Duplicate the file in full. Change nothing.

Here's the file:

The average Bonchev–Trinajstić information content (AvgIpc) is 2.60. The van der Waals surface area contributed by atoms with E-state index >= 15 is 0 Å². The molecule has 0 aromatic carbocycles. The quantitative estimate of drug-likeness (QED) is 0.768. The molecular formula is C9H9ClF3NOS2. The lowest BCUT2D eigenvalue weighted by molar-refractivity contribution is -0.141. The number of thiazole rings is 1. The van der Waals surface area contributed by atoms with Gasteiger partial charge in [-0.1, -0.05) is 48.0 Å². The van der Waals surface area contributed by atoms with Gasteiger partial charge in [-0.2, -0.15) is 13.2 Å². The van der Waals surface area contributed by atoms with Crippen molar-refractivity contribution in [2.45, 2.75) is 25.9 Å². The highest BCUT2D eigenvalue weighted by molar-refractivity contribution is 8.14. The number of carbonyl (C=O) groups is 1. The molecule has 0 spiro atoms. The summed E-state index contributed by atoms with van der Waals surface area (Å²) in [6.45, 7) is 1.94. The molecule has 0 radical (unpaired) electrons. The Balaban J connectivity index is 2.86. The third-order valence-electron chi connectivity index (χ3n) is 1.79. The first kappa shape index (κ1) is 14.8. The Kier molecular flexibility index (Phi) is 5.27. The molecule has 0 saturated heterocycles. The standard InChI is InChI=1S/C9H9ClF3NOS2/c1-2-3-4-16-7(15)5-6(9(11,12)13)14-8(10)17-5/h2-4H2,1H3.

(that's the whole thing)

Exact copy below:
The average Bonchev–Trinajstić information content (AvgIpc) is 2.60. The van der Waals surface area contributed by atoms with E-state index >= 15 is 0 Å². The molecule has 0 aromatic carbocycles. The quantitative estimate of drug-likeness (QED) is 0.768. The molecular formula is C9H9ClF3NOS2. The lowest BCUT2D eigenvalue weighted by molar-refractivity contribution is -0.141. The number of thiazole rings is 1. The van der Waals surface area contributed by atoms with Gasteiger partial charge in [-0.1, -0.05) is 48.0 Å². The van der Waals surface area contributed by atoms with Gasteiger partial charge in [-0.2, -0.15) is 13.2 Å². The van der Waals surface area contributed by atoms with Crippen molar-refractivity contribution in [2.45, 2.75) is 25.9 Å². The highest BCUT2D eigenvalue weighted by molar-refractivity contribution is 8.14. The number of carbonyl (C=O) groups is 1. The molecule has 0 spiro atoms. The summed E-state index contributed by atoms with van der Waals surface area (Å²) in [6.45, 7) is 1.94. The molecule has 0 radical (unpaired) electrons. The Balaban J connectivity index is 2.86. The third-order valence-electron chi connectivity index (χ3n) is 1.79. The first kappa shape index (κ1) is 14.8. The Kier molecular flexibility index (Phi) is 5.27. The molecule has 0 saturated heterocycles. The standard InChI is InChI=1S/C9H9ClF3NOS2/c1-2-3-4-16-7(15)5-6(9(11,12)13)14-8(10)17-5/h2-4H2,1H3.